She was preparing for her wedding and didn’t like any of the dresses she looked at. She thought there should be more modern and fashion-forward options.

So she made her own.

She sketched it and hired a seamstress to make it for her for $10,000.

That was a big risk but it paid off. Now, Vera Wang is known worldwide for her innovative bridal style.

None of that would have been possible had she never taken a chance on making her first dress.

You think it’s a path to quick money

I can’t imagine a slower way to make money than being an entrepreneur.

You could work for years without ever seeing a dime.

This is exactly what happened to me with my first three businesses: Advice Monkey (failure), a web hosting company (failure), and Crazy Egg (eventual success).

The infographic below depicts a typical path to success for a startup.

What it doesn’t show is that this process happens over months or years.

The time it takes to make a profit from your startup is all-consuming.

You work more than an eight-hour day, leaving little time for other income-generating opportunities, like another job.

Plenty of successful entrepreneurs have been able to work on their businesses while still holding down a full-time job, like Jason Quey.

He started a clothing business at 22 years old and made over $200,000 in the first year while still having a regular full-time job.

That’s pretty impressive.

But it’s not the norm.

While it’s possible to start a blog or business that generates money fairly quickly, most do not generate anything for a year or more.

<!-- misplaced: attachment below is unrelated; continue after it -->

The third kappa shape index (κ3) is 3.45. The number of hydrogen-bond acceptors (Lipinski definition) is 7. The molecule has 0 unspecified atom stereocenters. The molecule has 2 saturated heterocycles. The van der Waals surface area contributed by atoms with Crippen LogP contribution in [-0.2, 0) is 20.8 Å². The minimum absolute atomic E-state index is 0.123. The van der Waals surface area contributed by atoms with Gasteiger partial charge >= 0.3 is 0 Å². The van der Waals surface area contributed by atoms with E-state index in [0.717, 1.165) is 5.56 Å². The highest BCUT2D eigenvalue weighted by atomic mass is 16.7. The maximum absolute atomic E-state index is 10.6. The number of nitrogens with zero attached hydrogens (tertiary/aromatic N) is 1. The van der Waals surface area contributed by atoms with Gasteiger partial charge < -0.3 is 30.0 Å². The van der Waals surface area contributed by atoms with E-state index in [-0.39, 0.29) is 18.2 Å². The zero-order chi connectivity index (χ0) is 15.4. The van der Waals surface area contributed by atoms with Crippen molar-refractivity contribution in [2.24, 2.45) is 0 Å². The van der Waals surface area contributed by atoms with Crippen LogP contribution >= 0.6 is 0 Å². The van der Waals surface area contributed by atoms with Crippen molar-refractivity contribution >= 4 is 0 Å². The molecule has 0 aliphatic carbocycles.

You need to be starting your business with the mindset that you’ll still be working on it five years from now.

As Jeff Haden says, “As a business owner, you earn the right today to stay in business tomorrow.”

Nothing is guaranteed in the future. You can’t treat your business like a get-rich-quick scheme. It just won’t work.

You’re a procrastinator

If you can’t manage your time effectively, you’re bound to fail as an entrepreneur.

When you work for yourself, there’s no boss looking over your shoulder or monitoring your time card to make sure you’re working hard.

If you’re not working hard at your own business, why are you even doing it?

If you’re working hard but feeling like you’re not getting anywhere, you need to take a step back and prioritize your tasks.

Your tasks can only fall into one of four categories.

Urgent and important

These are things that just can’t wait.

Whether it’s a quote for a new client, returning a voicemail, or hitting a publication deadline for your blog, you need to make sure it happens.

Important but not urgent

This is a task that is important but the world won’t end if you don’t do it right now.

That could be returning some routine emails or updating your social media accounts.

Urgent and not important

An urgent task that’s not important could be something like renewing your business license or ordering new supplies for the office.

You can easily delegate these tasks to someone else.

Not urgent and not important

Don’t even waste your time with these tasks! Get rid of them.

An example of a task like this could be exploring a new business idea. It doesn’t mean it’s a bad thing to do, but it won’t help your current business.

Leave it on the back burner until you have the proper time to devote to it.

Research has proven that multitasking isn’t effective.

People’s lack of focus costs the global economy an estimated $450 billion annually!

On average, people spend only just over a minute on a task before getting distracted.